The mighty Muirfield Seamount
By Dr Tim O'Hara
From ship slayer to protected wonderland, the Muirfield Seamount has a long history of surprising seafarers, including scientists aboard the latest voyage by Museums Victoria Research Institute.
The deep sea is still largely unexplored and unmapped.
Why? Because it is huge.
Approximately 50 per cent of our planet is covered in deep oceans, greater than four kilometres deep.
To address this gap, Museums Victoria has led a team of marine biologists from institutions around Australia on a 35 day, 11,000 km, voyage of discovery to Australia’s Indian Ocean Territories on CSIRO national research vessel (RV) Investigator.
We have been mapping sea-mountains and surveying the seafloor animals of these remote places.
The most impressive of all the seamounts is Muirfield.
In fact, it is one of Australia’s greatest mountains but you are unlikely to have heard about it.
It lies totally under the sea, 130 kilometres south-west of the Cocos (Keeling) Islands, almost halfway between the Australian mainland and Sri Lanka.
It is a mighty sea-mountain, over 65 km across at its base—rising from a 4000 m deep seafloor to just 16 m below sea-level (by contrast Australia’s tallest on land, Mount Kosciusko, is just 2,228m).
That 16 m of depth is all important, because the summit is just deep enough to be invisible to passing ships.
This sea-mountain lurked undetected until 1973 when a large British cargo ship, the MV Muirfield of the Denholm Line, rammed the summit with its keel.
Nautical charts of the time indicated the ship was safely in 5000 m of water, but the MV Muirfield sustained enough damage to divert it to a dry dock in Singapore for repairs.
In 1987, the seamount was officially named after ship.
This incident has been used in the Mariner’s Handbook to illustrate the perils of relying too heavily on inexact maps.
That issue was addressed in 1983 by an Australian Naval Survey Ship, the HMAS Morseby, which located the seamount’s position for future nautical maps.
The Morseby was fresh from a mission to observe the Soviet recovery operation of an unmanned space shuttle prototype, 300 km south of Cocos (Keeling) Islands.
The Morseby used its small Bell helicopter to fly over obstructive soviet warships, dodging flares, to photograph the spacecraft being pulled from the water.
Finding Muirfield Seamount wasn’t quite as eventful, but at least ships could be sure of where it lay below.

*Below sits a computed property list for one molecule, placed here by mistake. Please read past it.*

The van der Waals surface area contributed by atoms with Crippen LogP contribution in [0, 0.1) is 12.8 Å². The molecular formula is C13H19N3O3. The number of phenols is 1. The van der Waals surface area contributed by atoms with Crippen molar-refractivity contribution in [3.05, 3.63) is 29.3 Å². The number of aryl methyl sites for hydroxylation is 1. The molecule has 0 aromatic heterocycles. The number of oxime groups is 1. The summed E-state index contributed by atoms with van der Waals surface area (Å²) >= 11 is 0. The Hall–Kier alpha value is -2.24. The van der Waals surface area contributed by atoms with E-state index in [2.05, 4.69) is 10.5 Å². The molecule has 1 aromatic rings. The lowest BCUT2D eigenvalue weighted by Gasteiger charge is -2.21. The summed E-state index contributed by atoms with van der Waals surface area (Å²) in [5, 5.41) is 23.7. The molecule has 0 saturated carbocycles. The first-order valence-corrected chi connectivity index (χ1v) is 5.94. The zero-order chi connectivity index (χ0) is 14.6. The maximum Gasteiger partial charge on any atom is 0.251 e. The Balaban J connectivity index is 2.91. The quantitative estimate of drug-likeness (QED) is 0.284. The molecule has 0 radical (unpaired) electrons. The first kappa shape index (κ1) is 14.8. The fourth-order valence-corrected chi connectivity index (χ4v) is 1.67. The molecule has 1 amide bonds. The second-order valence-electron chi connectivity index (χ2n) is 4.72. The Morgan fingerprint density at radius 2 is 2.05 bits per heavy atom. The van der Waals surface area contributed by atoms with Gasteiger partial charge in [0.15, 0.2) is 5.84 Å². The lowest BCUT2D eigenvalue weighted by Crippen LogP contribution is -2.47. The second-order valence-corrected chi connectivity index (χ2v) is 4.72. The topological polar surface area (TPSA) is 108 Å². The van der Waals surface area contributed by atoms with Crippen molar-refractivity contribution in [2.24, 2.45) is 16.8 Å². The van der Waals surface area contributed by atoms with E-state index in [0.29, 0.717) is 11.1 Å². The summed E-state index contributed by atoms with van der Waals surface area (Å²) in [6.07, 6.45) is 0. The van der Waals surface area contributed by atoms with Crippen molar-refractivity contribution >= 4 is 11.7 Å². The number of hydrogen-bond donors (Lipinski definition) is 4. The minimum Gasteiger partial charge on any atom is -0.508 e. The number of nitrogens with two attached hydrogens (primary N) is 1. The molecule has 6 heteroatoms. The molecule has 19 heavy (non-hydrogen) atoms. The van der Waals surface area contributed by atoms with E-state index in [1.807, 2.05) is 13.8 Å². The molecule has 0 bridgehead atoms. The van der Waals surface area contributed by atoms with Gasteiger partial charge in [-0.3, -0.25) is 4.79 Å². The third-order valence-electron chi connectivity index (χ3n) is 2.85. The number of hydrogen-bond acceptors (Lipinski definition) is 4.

Today, we have global maps of ocean depths from satellite measurements (that you can see if you use the satellite layer on smartphone map apps).
But this satellite data is far from perfect.
It lacks detail and its accuracy can vary with the density of rock, or nature of sand and mud on the seafloor.
For Muirfield Seamount, this satellite data ‘muddied the water’ as it didn’t show the summit in its correct position.
The summit was finally located with precision by an Australian Navy Laser Airborne Depth Sounder operation in 2012.
And so here we are, almost 50 years after MV Muirfield’s collision, mapping and surveying this seamount in all its glory.
We can now reveal it in stunning detail from RV Investigator’s multibeam sonar, revealing a harsh landscape of ancient underwater lava flows, intersected with canyons, ridges and sand plains.
Many of the canyons have been created by great avalanches of sand and debris (possibly from earthquakes) that lie in piles at the seamount base.
The rim around the summit is covered in a coral reef, and fossilised coral rock is plentiful on the surrounding seafloor.
It appears that the top of Muirfield Seamount is a drowned atoll, where the corals could not grow at a fast enough rate to keep pace with the rise in sea-levels that have occurred since the last ice-age.
Biologists on the only previous scientific expedition to the Muirfield Seamount rather depressingly described it as ‘depauperate’ (scientific jargon for life having limited variety).
This is not our experience.
RV Investigator’s echo-sounders lit up from detecting schools of fish swimming around the seamount’s upper flanks.
Our deep-towed video showed gorgonian fans, colourful reef fish, crabs, seastars, and many other marine invertebrates.
Sharks patrolled the seafloor.
Further down we collected the oddly-shaped (but superbly adapted) deep-sea fish fauna, including the long-tailed snipe eel, fanged lizard fish, hatchet-fish with rows of bioluminescent lights along their bellies, and tripod fish that await prey by ‘sitting’ on three needle-shaped fins.
What amazes me, considering its remote location, is the diversity of life that actually lives here.
Every species has had to ‘accidentally’ arrive as larvae or adults, drifting or swimming from distant lands such as Indonesia, before settling and thriving here.
And marine species are highly adapted to distinct depth ranges—species that live at 500 m deep in Indonesia also now live at 500 m on Muirfield Seamount.
Imagine a series of horizontal highways of life extending through the oceans, connecting isolated specks of land.
Now Muirfield Seamount is entering a new phase in its history, as one of the standout features of one of Australia’s most recent protected area, the Cocos (Keeling) Islands Marine Park.
This, and the Christmas Island Marine Park, co-designed with locals from both islands, were proclaimed in March 2022.
Together they cover almost as much area as the state of New South Wales, a vast new addition to Australia’s protected ecosystems.
Our maps and data will assist Parks Australia to manage the marine park into the future.
This research was supported by a grant of sea time on RV Investigator from the CSIRO Marine National Facility.